A pack of highly insecure, obese working-class Israeli gents decide to stop dieting and become sumo wrestlers. Yes, The Full Monty goes sabra. Amiably lighthearted and blatantly generic, this crowd-pleaser by Sharon Maymon and Erez Tadmor has already been bought by the Weinstein Brothers for an American remake.
'So, Mr. Richard Gere, if you can gain 200 pounds by sundown, have I got a starring role for you." A highlight of the forthcoming 14th New York Sephardic Jewish Film Festival, this big-bellied comedy proves once and for all the Jewish proverb "Worries go down better with soup."
The next time you go to see a film, don't be surprised if the ticket booth has been demolished and the management is just passing a plate around. As for the concessions booth, you better expect Holy Water to be sold in small, medium, and large cups along with the buttered popcorn.
If you haven't guessed, Scott Stewart's Legion is yet another apocalyptic Christian entertainment where mankind is on its last legs. This time God is the villain. Yes, the Lord has broken his promise to Noah and has decided to get rid of all humans for once and for all. Why? One character notes that her mother told her, "I guess he got tired of all the bullshit."
To do His dirty work, the angels led by Gabriel (Kevin Durand) are sent to Earth where they let loose a whole bunch of plagues. As if that isn't enough, old ladies with walkers and little kids start walking on ceilings when they're not biting into necks and talking dirty. It's sort of like Night of the Living Gentiles.
Thankfully, the angel Michael (Paul Bettany) has decided to give God what He needs and not what He wants. So Michael cuts off his own wings, stitches up his back, and drives up to Paradise Falls, an isolated diner in the Mojave desert, where a very pregnant, unwed waitress named Charlie (Adrianne Palicki) is about to give birth to the "Christ" child. If the baby lives, so do we. If not, it's curtains for all.
Goofily entertaining, especially when the cast isn't speaking, this rip-roaring blasphemous diversion is worth a gander or two, especially for those who enjoy bug attacks, exploding crucified humans, grossly expandable limbs, and loads of gunfire. However, for those who desire a more cerebral profaneness, delve into Philip Pullman's rather brilliant His Dark Materials trilogy.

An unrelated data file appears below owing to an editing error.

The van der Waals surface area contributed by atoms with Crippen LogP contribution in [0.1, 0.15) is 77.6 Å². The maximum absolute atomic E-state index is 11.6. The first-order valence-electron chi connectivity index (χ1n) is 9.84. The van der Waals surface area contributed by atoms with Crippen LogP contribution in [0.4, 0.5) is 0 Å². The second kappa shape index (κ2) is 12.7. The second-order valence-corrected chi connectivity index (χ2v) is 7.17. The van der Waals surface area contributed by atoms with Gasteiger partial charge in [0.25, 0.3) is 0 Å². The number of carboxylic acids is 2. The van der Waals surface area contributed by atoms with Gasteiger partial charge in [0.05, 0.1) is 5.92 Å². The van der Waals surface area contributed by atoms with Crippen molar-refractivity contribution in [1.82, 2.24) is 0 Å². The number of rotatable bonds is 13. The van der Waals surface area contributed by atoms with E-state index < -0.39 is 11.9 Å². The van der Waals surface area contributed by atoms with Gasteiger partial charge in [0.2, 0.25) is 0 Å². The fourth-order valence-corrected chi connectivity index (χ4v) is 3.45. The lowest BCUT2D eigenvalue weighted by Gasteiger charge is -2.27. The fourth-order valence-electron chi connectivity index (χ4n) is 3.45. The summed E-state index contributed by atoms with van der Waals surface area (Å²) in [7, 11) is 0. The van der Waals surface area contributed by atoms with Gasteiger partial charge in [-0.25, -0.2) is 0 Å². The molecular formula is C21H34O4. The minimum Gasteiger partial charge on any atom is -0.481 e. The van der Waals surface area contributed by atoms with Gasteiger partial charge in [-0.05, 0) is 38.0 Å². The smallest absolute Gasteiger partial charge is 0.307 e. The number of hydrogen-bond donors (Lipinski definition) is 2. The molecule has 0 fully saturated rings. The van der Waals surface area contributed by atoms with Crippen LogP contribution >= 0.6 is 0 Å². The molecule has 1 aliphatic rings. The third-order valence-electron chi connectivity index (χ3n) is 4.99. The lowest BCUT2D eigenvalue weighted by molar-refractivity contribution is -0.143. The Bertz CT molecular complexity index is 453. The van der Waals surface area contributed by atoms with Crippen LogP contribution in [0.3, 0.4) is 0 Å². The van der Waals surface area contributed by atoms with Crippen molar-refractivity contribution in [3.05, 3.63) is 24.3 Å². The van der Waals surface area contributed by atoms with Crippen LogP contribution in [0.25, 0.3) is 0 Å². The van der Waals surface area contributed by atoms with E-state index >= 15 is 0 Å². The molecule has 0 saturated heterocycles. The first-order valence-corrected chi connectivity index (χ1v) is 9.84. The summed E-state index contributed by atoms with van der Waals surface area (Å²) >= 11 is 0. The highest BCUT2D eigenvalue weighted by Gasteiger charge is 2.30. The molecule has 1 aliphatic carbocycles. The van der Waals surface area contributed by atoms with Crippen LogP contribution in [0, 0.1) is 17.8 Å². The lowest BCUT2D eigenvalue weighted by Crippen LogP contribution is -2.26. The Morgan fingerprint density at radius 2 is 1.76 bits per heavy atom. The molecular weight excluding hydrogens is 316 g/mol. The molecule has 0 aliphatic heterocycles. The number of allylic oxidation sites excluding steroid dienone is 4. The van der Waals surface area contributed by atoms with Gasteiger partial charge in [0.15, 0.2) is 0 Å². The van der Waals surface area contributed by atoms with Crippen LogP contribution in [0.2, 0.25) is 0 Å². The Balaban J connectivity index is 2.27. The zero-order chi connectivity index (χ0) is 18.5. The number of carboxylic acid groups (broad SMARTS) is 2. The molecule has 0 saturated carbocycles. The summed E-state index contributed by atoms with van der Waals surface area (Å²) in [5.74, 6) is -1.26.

If you're hungering for those old Ken-Russell, over-the-top biopics on the likes of Tchaikovsky (The Music Lovers) or Mahler, the ones where everyone, including the audiences, could benefit from a prescription for Paxil, hunger no longer.
Director Jon Amiel, who proved his mettle way back in 1986 with the TV version of The Singing Detective, here tackles Charles Darwin (Paul Bettany again angering God). The despondent naturalist is harboring hallucinations about his then deceased 10-year-old daughter Annie (Martha West). Imagine The Lovely Bones as written by Mr. Wizard.
After the opening credits, we get to spend a delicious amount of time with the uncharismatic Darwin as he struggles to pen On the Origin of Species, cope with Annie's inability to stay buried, and not antagonize his wife Emma (Jennifer Connelly), whose devout Catholicism argues against every kernel of truth in Darwin's treasured theories. So will Emma allow Charles to publish his work? I just wonder.
Intellectually stimulating and a true treat for anyone on LSD (does anyone still trip?), Creation is surely a must-see for History Channel buffs and Masterpiece Theater aficionados.
Every world-class director is allowed to misstep now and then, so don't be too hard on Andr Téchiné (Wild Reeds).
Inspired by the true story of a messed-up young woman who fabricated that she was attacked on a train in a Paris suburb by anti-Semites who mistakenly thought she was Jewish, the screenplay runs off the tracks early on.
Jeanne (Emilie Dequenne) is a mama's girl. That her mama is played by Catherine Deneuve makes it quite understandable. But one day while roller-skating, Jeanne's spotted by the obsessive yet hunky budding wrestler Frank (Nicolas Devauchelle), who's also on wheels (photo at top of page). The two eventually move in together, but only after Frank and his then roommate threaten to gangbang Jeanne against her will. It's only a joke though. Ha! Ha!
From this moment on, which by the way Téchiné invented, the film goes downhill with an unrelenting vigor. In fact, the whole finale about the aftermath of the "attack" makes no sense, which might just be the point of a rather pointless film. - Brandon Judell
Mr. Judell is featured in Rosa von Praunheim's forthcoming documentary New York Memories. In the spring, he'll be teaching "The Image of the Jew in Post-World War II European Cinema" and "Gay and Lesbian Literature" at The City College of New York. He has written on film for The Village Voice, indieWire, Detour, and The Advocate, and is anthologized in Cynthia Fuchs's Spike Lee Interviews (University Press of Mississippi).